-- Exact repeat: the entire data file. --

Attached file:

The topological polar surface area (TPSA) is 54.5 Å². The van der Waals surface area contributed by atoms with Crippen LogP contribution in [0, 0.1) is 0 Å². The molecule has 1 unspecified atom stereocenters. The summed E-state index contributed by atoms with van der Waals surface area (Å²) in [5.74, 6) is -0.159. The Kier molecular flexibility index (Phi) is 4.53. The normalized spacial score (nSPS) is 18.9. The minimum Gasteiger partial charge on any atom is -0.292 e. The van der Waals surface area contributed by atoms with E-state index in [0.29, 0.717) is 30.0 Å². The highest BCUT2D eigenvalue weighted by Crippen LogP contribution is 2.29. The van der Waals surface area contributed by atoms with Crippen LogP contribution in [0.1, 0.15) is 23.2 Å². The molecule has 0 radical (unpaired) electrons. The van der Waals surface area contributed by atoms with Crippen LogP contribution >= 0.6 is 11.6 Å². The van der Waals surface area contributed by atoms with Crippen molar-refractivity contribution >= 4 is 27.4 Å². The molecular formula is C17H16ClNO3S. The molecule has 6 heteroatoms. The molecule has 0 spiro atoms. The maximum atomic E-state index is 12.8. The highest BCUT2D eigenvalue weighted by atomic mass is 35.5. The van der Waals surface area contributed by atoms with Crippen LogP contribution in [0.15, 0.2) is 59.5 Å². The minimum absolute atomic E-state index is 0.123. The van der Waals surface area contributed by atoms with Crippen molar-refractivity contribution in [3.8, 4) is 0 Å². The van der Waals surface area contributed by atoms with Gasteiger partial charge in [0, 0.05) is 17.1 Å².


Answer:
The topological polar surface area (TPSA) is 54.5 Å². The van der Waals surface area contributed by atoms with Crippen LogP contribution in [0, 0.1) is 0 Å². The molecule has 1 unspecified atom stereocenters. The summed E-state index contributed by atoms with van der Waals surface area (Å²) in [5.74, 6) is -0.159. The Kier molecular flexibility index (Phi) is 4.53. The normalized spacial score (nSPS) is 18.9. The minimum Gasteiger partial charge on any atom is -0.292 e. The van der Waals surface area contributed by atoms with E-state index in [0.29, 0.717) is 30.0 Å². The highest BCUT2D eigenvalue weighted by Crippen LogP contribution is 2.29. The van der Waals surface area contributed by atoms with Crippen LogP contribution in [0.1, 0.15) is 23.2 Å². The molecule has 0 radical (unpaired) electrons. The van der Waals surface area contributed by atoms with Crippen LogP contribution >= 0.6 is 11.6 Å². The van der Waals surface area contributed by atoms with Crippen molar-refractivity contribution >= 4 is 27.4 Å². The molecular formula is C17H16ClNO3S. The molecule has 6 heteroatoms. The molecule has 0 spiro atoms. The maximum atomic E-state index is 12.8. The highest BCUT2D eigenvalue weighted by atomic mass is 35.5. The van der Waals surface area contributed by atoms with Crippen LogP contribution in [0.15, 0.2) is 59.5 Å². The minimum absolute atomic E-state index is 0.123. The van der Waals surface area contributed by atoms with Crippen molar-refractivity contribution in [3.8, 4) is 0 Å². The van der Waals surface area contributed by atoms with Gasteiger partial charge in [0, 0.05) is 17.1 Å².